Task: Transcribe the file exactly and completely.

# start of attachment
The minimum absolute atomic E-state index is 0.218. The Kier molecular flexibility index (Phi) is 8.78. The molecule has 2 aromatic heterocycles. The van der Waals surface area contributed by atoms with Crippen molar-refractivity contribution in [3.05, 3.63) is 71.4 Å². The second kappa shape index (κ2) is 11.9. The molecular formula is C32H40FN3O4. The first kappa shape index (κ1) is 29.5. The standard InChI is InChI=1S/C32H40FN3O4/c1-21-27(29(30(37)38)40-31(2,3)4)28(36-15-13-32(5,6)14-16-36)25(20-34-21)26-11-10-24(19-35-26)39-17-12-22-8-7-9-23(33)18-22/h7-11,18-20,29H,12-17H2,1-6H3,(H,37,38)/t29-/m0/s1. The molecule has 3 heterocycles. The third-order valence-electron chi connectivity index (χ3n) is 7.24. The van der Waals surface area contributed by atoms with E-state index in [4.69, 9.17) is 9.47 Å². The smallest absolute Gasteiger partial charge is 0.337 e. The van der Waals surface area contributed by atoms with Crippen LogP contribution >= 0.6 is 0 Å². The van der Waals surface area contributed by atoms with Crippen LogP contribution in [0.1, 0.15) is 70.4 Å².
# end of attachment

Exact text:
The minimum absolute atomic E-state index is 0.218. The Kier molecular flexibility index (Phi) is 8.78. The molecule has 2 aromatic heterocycles. The van der Waals surface area contributed by atoms with Crippen molar-refractivity contribution in [3.05, 3.63) is 71.4 Å². The second kappa shape index (κ2) is 11.9. The molecular formula is C32H40FN3O4. The first kappa shape index (κ1) is 29.5. The standard InChI is InChI=1S/C32H40FN3O4/c1-21-27(29(30(37)38)40-31(2,3)4)28(36-15-13-32(5,6)14-16-36)25(20-34-21)26-11-10-24(19-35-26)39-17-12-22-8-7-9-23(33)18-22/h7-11,18-20,29H,12-17H2,1-6H3,(H,37,38)/t29-/m0/s1. The molecule has 3 heterocycles. The third-order valence-electron chi connectivity index (χ3n) is 7.24. The van der Waals surface area contributed by atoms with E-state index in [4.69, 9.17) is 9.47 Å². The smallest absolute Gasteiger partial charge is 0.337 e. The van der Waals surface area contributed by atoms with Crippen LogP contribution >= 0.6 is 0 Å². The van der Waals surface area contributed by atoms with Crippen LogP contribution in [0.1, 0.15) is 70.4 Å².